“I believe they could,” Pollard said.

Welford stressed that homeowners have no basis to prove their water is polluted by fracking, if they don’t have their water tested before drilling begins.

“If you don’t have the baseline study, then you’re really up against it, because you then have to mitigate against their resources,” Welford said, “and most people can’t do that.”

Moncure and Pollard praised Essex County officials for taking a lead role in asking the state to study the various risks involved.

The county passed a resolution requesting the governor, secretary of commerce and trade, and secretary of natural resources complete a joint report that looks at environmental, transportation, economic and regulatory issues pertaining to oil and gas drilling in the Tidewater region.

Essex passed the resolution March 11, followed by the town of Kilmarnock and Westmoreland County.

Two Essex supervisors, Sidney Johnson and Edwin “Bud” Smith Jr., attended Monday’s session, as did Commissioner of Revenue Tommy Blackwell. He said he wanted to know more about fracking as a landowner and a county official who will deal with the financial impacts.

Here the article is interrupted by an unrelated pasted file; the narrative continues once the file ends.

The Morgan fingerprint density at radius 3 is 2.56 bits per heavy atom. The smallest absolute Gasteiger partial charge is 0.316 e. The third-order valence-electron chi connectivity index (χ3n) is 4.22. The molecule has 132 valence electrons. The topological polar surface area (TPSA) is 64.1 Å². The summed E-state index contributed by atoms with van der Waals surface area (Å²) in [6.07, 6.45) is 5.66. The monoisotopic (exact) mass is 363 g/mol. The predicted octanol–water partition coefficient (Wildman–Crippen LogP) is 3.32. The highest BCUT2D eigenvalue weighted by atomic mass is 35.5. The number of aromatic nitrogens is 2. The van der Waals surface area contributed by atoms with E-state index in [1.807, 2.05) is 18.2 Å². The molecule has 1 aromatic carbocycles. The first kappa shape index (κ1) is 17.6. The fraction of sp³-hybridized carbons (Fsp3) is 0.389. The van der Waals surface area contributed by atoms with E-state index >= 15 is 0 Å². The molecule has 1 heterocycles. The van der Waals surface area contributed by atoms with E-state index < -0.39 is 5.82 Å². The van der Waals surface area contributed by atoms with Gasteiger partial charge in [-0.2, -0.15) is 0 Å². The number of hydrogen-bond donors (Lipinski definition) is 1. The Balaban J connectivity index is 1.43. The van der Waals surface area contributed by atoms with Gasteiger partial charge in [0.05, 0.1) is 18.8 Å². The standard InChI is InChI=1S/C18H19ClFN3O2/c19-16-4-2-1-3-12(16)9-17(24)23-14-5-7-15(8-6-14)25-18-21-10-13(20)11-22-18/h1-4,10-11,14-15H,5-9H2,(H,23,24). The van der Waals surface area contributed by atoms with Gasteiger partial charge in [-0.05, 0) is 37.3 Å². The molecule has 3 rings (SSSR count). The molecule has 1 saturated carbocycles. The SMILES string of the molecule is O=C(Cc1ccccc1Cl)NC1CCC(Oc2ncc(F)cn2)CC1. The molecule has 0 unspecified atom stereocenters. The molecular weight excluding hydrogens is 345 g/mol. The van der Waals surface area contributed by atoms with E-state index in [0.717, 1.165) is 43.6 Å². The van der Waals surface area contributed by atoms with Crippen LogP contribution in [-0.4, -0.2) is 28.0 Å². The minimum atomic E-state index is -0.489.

Counties will get revenue from drilling, if resources are found in the area. And, as Shore officials have said, the activity will bring jobs and industry to “needy counties” like Essex and Caroline.

But as Pollard pointed out, officials also have to measure the economic impact, which ranges from damage to roads to higher rates of sexually transmitted diseases. Those issues, along with more reports of drunken and disorderly conduct, have been studied in Pennsylvania, where fracking has taken place, Pollard said.

“You can’t argue that there are valued positives, but do the rewards outweigh the risks?” Blackwell wondered, adding he plans to attend more informational meetings about the topic. “This issue is not going to go away anytime soon.”


Cathy Dyson: 540/374-5425